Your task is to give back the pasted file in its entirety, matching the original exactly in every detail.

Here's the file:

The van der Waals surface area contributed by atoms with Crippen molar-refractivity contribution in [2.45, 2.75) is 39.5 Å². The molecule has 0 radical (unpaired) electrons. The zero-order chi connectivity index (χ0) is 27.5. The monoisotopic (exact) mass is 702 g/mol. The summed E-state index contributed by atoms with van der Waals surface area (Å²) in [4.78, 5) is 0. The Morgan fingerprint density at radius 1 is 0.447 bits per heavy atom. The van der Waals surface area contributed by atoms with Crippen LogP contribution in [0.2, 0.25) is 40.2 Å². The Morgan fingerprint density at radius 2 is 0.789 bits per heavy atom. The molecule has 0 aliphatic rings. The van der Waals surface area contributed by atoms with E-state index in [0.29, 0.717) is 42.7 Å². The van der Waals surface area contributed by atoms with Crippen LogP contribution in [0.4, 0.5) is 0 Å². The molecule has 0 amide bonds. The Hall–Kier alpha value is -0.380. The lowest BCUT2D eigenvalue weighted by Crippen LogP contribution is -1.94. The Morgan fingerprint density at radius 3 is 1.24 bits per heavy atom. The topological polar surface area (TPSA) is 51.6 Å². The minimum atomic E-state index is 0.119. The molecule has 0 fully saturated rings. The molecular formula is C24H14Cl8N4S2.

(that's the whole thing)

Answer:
The van der Waals surface area contributed by atoms with Crippen molar-refractivity contribution in [2.45, 2.75) is 39.5 Å². The molecule has 0 radical (unpaired) electrons. The zero-order chi connectivity index (χ0) is 27.5. The monoisotopic (exact) mass is 702 g/mol. The summed E-state index contributed by atoms with van der Waals surface area (Å²) in [4.78, 5) is 0. The Morgan fingerprint density at radius 1 is 0.447 bits per heavy atom. The van der Waals surface area contributed by atoms with Crippen LogP contribution in [0.2, 0.25) is 40.2 Å². The Morgan fingerprint density at radius 2 is 0.789 bits per heavy atom. The molecule has 0 aliphatic rings. The van der Waals surface area contributed by atoms with E-state index in [0.29, 0.717) is 42.7 Å². The van der Waals surface area contributed by atoms with Crippen LogP contribution in [0.4, 0.5) is 0 Å². The molecule has 0 amide bonds. The Hall–Kier alpha value is -0.380. The lowest BCUT2D eigenvalue weighted by Crippen LogP contribution is -1.94. The Morgan fingerprint density at radius 3 is 1.24 bits per heavy atom. The topological polar surface area (TPSA) is 51.6 Å². The minimum atomic E-state index is 0.119. The molecule has 0 fully saturated rings. The molecular formula is C24H14Cl8N4S2.